The facilitators felt that while there was no need to change the miniature truck as a teaching tool, the simulated environment could become more authentic by including different portfolios such as training and development as an element of human resources management, cost analysis as an element of finance, ergonomics as an element of environmental health and so on:

‘All these different elements would give the student something close to a comprehensive picture of the workplace.’ (Facilitator 3, male facilitator, research site 1)

The facilitators suggested that the use of the trucks for non-engineering students could orientate the students towards being adaptable. Adaptability is the key work-readiness indicator (Caballero et al. 2011:45).

Social relations to broader society (SR5)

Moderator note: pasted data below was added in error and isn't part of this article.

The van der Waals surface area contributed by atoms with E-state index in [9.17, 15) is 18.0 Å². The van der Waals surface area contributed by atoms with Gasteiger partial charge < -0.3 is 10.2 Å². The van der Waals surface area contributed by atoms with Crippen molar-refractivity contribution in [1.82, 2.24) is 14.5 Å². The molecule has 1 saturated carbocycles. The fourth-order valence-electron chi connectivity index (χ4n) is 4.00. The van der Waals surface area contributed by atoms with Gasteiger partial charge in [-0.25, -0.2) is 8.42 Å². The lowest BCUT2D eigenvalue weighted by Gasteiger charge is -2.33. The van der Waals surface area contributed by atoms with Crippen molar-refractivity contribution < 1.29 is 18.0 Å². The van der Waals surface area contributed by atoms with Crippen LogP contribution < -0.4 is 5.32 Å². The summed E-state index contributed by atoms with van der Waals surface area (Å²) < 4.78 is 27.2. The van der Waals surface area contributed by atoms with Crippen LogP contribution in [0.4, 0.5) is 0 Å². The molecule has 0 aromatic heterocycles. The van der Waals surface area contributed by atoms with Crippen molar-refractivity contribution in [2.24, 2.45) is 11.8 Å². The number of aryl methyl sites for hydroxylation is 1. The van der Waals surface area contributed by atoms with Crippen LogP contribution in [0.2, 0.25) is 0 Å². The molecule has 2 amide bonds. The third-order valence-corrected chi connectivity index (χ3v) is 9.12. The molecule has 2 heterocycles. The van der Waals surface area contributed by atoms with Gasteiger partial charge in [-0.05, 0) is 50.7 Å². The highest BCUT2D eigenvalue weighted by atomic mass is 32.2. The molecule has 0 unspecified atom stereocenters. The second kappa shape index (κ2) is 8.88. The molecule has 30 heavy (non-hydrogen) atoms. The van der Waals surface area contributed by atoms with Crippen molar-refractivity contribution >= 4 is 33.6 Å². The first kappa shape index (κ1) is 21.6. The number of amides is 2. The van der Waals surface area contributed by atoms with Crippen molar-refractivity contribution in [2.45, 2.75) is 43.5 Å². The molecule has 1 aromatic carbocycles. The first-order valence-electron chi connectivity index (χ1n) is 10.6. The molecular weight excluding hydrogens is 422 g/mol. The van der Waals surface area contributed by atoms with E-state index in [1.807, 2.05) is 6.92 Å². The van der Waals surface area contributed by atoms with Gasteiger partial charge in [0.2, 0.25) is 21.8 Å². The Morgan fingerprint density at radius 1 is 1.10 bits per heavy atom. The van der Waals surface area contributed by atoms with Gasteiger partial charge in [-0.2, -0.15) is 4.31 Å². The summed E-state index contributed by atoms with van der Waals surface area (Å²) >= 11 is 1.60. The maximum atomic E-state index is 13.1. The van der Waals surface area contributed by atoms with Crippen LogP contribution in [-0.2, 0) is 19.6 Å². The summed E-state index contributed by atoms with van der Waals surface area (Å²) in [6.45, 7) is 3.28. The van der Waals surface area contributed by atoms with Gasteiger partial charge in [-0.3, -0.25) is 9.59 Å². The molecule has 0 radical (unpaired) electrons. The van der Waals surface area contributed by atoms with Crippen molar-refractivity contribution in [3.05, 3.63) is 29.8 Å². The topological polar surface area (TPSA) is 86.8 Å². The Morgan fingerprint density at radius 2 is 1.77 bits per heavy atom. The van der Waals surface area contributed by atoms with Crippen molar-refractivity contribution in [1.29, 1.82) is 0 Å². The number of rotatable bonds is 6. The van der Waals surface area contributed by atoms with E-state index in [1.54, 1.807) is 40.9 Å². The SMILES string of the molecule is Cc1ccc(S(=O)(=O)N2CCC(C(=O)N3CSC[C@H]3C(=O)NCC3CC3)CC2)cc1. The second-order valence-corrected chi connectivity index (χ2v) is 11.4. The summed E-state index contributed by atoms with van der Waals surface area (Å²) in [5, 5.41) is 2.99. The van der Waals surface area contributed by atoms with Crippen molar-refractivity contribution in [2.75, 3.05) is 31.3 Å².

To encourage the students to think about innovation in the context of societal contribution, the case of the Q-Drum was presented. The Q-Drum was developed in South Africa and is an innovation designed to help rural women who carry water on their heads. The Q-Drum can be filled with water and then be pulled, instead of being carried on the head. The students were taken through the process of innovation from problem, conceptualisation, research and development, market research and finished product (Figure 5). As a group exercise, the students were encouraged to discuss possible further improvements to the Q-Drum.

FIGURE 5: Process of creating innovation: (a) Rural women carrying water on their heads; (b) Q-drum as a solution for carrying water.

The South African context did not feature strongly in the EIP. There was thus a missed opportunity to show how work leading to innovations, such as the Q-Drum, could benefit society beyond its benefit to the company that produced this product. There were many more examples taken from the Japanese context, particularly with regard to manufacture, in spite of there being many examples of Japanese factories in South Africa (Zondo 2018).